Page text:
Burkina Faso’s security forces allegedly executed 31 unarmed detainees in the northern town of Djibo, Human Rights Watch said Monday, calling for an immediate investigation.
The men, all from the Fulani ethnic group, were allegedly killed just hours after being arrested on April 9 during a government counterterrorism operation, the New York-based rights group said.
The incident took place in Djibo, about 200 kilometres (120 miles) north of the capital Ouagadougou.
It made “a brutal mockery of a counterterrorism operation that may amount to a war crime and could fuel further atrocities”, said Corinne Dufka, the HRW’s director for the Sahel region.
HRW interviewed 17 people over the killings, including 12 witnesses to the arrests and later burial of the victims, the statement said.
Local people speculated that the Fulani had been targeted because of the recent presence of some armed Islamists around Djibo.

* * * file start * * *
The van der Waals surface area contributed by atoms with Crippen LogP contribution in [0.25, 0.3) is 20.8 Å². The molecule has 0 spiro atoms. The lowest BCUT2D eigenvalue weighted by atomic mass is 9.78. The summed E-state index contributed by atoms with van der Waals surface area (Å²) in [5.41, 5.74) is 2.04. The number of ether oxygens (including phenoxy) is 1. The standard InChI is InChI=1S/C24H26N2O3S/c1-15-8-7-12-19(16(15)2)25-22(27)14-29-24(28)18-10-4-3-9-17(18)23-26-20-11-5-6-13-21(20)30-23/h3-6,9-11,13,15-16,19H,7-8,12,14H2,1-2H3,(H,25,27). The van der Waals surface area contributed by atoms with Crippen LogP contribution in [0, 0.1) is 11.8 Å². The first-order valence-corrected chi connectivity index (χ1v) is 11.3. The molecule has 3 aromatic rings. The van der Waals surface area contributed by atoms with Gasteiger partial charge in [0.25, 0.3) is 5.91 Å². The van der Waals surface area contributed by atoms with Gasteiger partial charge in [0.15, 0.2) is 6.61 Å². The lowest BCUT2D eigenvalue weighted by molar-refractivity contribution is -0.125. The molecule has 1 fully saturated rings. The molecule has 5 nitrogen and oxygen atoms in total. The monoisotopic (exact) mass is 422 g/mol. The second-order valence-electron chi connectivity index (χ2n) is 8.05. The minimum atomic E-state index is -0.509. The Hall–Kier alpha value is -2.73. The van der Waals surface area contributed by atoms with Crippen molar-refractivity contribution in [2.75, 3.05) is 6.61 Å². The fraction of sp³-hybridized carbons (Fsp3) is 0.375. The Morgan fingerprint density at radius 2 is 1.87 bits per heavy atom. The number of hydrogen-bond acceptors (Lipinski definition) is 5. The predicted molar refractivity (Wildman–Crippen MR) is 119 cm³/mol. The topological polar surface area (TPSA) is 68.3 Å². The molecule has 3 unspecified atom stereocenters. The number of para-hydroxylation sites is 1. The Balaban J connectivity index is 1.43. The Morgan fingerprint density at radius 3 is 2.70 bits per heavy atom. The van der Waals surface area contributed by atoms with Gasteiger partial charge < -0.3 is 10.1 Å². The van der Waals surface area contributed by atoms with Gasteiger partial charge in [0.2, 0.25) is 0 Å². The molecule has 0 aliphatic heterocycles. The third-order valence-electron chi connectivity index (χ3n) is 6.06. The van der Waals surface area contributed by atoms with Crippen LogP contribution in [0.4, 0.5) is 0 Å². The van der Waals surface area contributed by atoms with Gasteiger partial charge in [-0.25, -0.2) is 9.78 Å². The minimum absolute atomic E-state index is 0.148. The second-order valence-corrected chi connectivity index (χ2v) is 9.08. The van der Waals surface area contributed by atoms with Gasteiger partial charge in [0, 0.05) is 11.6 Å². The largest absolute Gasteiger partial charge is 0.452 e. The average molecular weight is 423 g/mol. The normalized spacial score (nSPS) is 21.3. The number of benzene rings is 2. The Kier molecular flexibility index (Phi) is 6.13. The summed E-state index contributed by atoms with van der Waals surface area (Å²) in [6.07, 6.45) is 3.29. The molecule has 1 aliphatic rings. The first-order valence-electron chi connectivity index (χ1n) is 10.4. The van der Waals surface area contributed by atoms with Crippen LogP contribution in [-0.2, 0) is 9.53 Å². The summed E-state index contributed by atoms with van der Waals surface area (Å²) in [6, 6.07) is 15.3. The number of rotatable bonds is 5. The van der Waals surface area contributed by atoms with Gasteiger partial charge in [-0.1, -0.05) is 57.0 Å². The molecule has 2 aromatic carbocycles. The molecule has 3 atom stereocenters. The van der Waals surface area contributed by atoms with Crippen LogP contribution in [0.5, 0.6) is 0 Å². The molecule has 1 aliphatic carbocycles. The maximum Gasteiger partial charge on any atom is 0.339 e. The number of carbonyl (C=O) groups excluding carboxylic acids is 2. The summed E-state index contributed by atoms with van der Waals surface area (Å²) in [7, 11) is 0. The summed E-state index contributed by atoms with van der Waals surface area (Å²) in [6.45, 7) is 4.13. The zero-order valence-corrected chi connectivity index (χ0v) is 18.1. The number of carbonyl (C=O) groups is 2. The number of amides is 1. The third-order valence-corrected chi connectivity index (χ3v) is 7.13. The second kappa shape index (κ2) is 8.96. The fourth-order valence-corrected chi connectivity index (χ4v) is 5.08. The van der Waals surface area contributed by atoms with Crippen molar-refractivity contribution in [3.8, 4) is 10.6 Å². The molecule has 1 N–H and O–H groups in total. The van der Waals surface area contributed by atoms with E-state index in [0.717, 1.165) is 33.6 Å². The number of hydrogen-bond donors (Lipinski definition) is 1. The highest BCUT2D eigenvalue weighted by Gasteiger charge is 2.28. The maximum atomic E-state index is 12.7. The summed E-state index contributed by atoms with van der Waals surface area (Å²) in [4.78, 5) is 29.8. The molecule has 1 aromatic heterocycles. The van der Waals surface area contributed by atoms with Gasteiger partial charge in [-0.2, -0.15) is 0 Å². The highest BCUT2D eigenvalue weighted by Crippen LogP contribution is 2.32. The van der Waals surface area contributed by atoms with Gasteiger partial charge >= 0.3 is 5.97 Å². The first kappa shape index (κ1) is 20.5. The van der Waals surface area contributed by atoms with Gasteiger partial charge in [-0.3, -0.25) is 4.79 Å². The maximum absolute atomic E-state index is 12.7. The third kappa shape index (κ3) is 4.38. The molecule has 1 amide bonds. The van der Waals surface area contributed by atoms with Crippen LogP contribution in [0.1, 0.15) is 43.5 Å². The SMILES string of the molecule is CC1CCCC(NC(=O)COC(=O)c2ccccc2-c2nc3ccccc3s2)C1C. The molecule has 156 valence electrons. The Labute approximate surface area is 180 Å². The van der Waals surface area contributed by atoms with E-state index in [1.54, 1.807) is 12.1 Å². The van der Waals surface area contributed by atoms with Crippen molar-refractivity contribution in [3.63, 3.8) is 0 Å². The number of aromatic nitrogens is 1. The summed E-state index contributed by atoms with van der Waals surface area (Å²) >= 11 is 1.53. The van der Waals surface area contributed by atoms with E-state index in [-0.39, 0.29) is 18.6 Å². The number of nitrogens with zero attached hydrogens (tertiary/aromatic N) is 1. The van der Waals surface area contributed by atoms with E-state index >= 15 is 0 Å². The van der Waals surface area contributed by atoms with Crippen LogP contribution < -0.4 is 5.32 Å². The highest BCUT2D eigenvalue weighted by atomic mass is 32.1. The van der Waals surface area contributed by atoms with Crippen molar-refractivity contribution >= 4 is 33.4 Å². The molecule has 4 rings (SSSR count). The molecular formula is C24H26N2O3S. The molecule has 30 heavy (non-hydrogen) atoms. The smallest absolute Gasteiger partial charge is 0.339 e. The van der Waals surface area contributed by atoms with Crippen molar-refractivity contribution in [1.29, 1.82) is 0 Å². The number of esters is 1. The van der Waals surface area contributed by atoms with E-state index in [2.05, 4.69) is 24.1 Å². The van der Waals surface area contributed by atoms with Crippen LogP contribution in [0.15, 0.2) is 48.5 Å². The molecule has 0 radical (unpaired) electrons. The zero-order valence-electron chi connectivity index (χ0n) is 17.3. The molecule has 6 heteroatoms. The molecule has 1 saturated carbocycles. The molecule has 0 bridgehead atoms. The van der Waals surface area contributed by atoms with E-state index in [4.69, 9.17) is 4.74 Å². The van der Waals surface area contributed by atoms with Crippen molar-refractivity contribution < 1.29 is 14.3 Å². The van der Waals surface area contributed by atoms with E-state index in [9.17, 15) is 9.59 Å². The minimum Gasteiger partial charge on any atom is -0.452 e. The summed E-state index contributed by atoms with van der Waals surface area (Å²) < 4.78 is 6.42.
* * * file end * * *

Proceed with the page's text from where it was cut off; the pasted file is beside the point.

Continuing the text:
They said scores of security force personnel were involved in the operation, which lasted several hours, HRW said.
The victims were taken away in a convoy of about 10 military vehicles including pickup trucks, an armoured car and motorcycles, it said.
After hearing gunfire, local people found the bodies of 31 men, last seen in the custody of the security forces, said HRW. Several had had their eyes or hands bound.
None of the witnesses saw any of the arrested men with a firearm.
Burkina Faso, one of the world’s poorest countries, has battled a jihadist insurgency since 2015. The conflict has provoked attacks on Fulani herders whom other communities accuse of supporting militants.
HRW said it had sent its findings to the Burkinabe government but their statement did not include any response from the authorities.